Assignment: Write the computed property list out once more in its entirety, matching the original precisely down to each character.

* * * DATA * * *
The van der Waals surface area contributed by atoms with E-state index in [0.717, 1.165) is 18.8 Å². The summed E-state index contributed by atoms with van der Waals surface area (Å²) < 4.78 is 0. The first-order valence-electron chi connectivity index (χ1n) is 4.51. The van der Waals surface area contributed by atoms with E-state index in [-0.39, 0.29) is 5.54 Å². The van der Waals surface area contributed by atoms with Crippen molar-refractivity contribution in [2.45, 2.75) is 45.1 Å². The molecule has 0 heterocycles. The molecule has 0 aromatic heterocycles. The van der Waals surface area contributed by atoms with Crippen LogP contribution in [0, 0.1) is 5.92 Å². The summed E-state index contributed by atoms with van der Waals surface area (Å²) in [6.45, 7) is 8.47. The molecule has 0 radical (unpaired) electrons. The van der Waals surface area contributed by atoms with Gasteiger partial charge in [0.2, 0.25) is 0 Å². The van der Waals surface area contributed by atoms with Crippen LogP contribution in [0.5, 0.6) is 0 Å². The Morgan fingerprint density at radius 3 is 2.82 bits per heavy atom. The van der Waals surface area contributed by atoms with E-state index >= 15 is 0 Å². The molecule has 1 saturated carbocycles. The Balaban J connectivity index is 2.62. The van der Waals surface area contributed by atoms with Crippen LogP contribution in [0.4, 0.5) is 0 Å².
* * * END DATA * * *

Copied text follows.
The van der Waals surface area contributed by atoms with E-state index in [0.717, 1.165) is 18.8 Å². The summed E-state index contributed by atoms with van der Waals surface area (Å²) < 4.78 is 0. The first-order valence-electron chi connectivity index (χ1n) is 4.51. The van der Waals surface area contributed by atoms with E-state index in [-0.39, 0.29) is 5.54 Å². The van der Waals surface area contributed by atoms with Crippen molar-refractivity contribution in [2.45, 2.75) is 45.1 Å². The molecule has 0 heterocycles. The molecule has 0 aromatic heterocycles. The van der Waals surface area contributed by atoms with Crippen LogP contribution in [0, 0.1) is 5.92 Å². The summed E-state index contributed by atoms with van der Waals surface area (Å²) in [6.45, 7) is 8.47. The molecule has 0 radical (unpaired) electrons. The van der Waals surface area contributed by atoms with Gasteiger partial charge in [0.2, 0.25) is 0 Å². The van der Waals surface area contributed by atoms with Crippen LogP contribution in [0.5, 0.6) is 0 Å². The Morgan fingerprint density at radius 3 is 2.82 bits per heavy atom. The van der Waals surface area contributed by atoms with E-state index >= 15 is 0 Å². The molecule has 1 saturated carbocycles. The Balaban J connectivity index is 2.62. The van der Waals surface area contributed by atoms with Crippen LogP contribution in [0.4, 0.5) is 0 Å².